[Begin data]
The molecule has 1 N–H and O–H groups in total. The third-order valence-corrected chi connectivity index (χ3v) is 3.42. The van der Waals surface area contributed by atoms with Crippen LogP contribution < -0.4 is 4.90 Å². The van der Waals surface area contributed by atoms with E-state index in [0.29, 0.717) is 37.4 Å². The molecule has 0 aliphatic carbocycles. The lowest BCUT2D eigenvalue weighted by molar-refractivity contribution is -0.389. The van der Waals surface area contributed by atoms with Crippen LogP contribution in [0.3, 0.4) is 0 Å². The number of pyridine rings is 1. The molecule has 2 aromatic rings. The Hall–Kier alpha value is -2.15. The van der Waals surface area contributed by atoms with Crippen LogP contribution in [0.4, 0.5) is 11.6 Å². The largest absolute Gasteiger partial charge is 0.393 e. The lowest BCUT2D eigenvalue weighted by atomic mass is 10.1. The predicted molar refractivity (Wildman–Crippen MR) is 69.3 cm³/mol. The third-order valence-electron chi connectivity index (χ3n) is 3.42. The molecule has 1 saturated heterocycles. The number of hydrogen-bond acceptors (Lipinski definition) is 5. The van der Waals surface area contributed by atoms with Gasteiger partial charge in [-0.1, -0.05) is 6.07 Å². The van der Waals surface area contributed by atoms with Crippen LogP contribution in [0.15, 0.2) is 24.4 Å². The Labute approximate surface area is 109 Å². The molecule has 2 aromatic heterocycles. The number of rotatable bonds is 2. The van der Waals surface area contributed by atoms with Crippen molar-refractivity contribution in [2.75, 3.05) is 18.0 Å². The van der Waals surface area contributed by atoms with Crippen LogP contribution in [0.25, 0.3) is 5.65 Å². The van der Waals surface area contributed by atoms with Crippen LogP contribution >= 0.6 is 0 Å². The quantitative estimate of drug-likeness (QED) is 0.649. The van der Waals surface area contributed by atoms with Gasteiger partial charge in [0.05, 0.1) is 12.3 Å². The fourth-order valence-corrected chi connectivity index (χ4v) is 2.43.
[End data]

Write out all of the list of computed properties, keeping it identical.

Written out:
The molecule has 1 N–H and O–H groups in total. The third-order valence-corrected chi connectivity index (χ3v) is 3.42. The van der Waals surface area contributed by atoms with Crippen LogP contribution < -0.4 is 4.90 Å². The van der Waals surface area contributed by atoms with E-state index in [0.29, 0.717) is 37.4 Å². The molecule has 0 aliphatic carbocycles. The lowest BCUT2D eigenvalue weighted by molar-refractivity contribution is -0.389. The van der Waals surface area contributed by atoms with Crippen LogP contribution in [0.3, 0.4) is 0 Å². The number of pyridine rings is 1. The molecule has 2 aromatic rings. The Hall–Kier alpha value is -2.15. The van der Waals surface area contributed by atoms with Crippen LogP contribution in [0.4, 0.5) is 11.6 Å². The largest absolute Gasteiger partial charge is 0.393 e. The lowest BCUT2D eigenvalue weighted by atomic mass is 10.1. The predicted molar refractivity (Wildman–Crippen MR) is 69.3 cm³/mol. The third-order valence-electron chi connectivity index (χ3n) is 3.42. The molecule has 1 saturated heterocycles. The number of hydrogen-bond acceptors (Lipinski definition) is 5. The van der Waals surface area contributed by atoms with Gasteiger partial charge in [-0.1, -0.05) is 6.07 Å². The van der Waals surface area contributed by atoms with Crippen LogP contribution in [0.15, 0.2) is 24.4 Å². The Labute approximate surface area is 109 Å². The molecule has 2 aromatic heterocycles. The number of rotatable bonds is 2. The van der Waals surface area contributed by atoms with Crippen molar-refractivity contribution in [2.75, 3.05) is 18.0 Å². The van der Waals surface area contributed by atoms with Crippen LogP contribution in [0.25, 0.3) is 5.65 Å². The van der Waals surface area contributed by atoms with Crippen LogP contribution >= 0.6 is 0 Å². The quantitative estimate of drug-likeness (QED) is 0.649. The van der Waals surface area contributed by atoms with Gasteiger partial charge in [0.05, 0.1) is 12.3 Å². The fourth-order valence-corrected chi connectivity index (χ4v) is 2.43.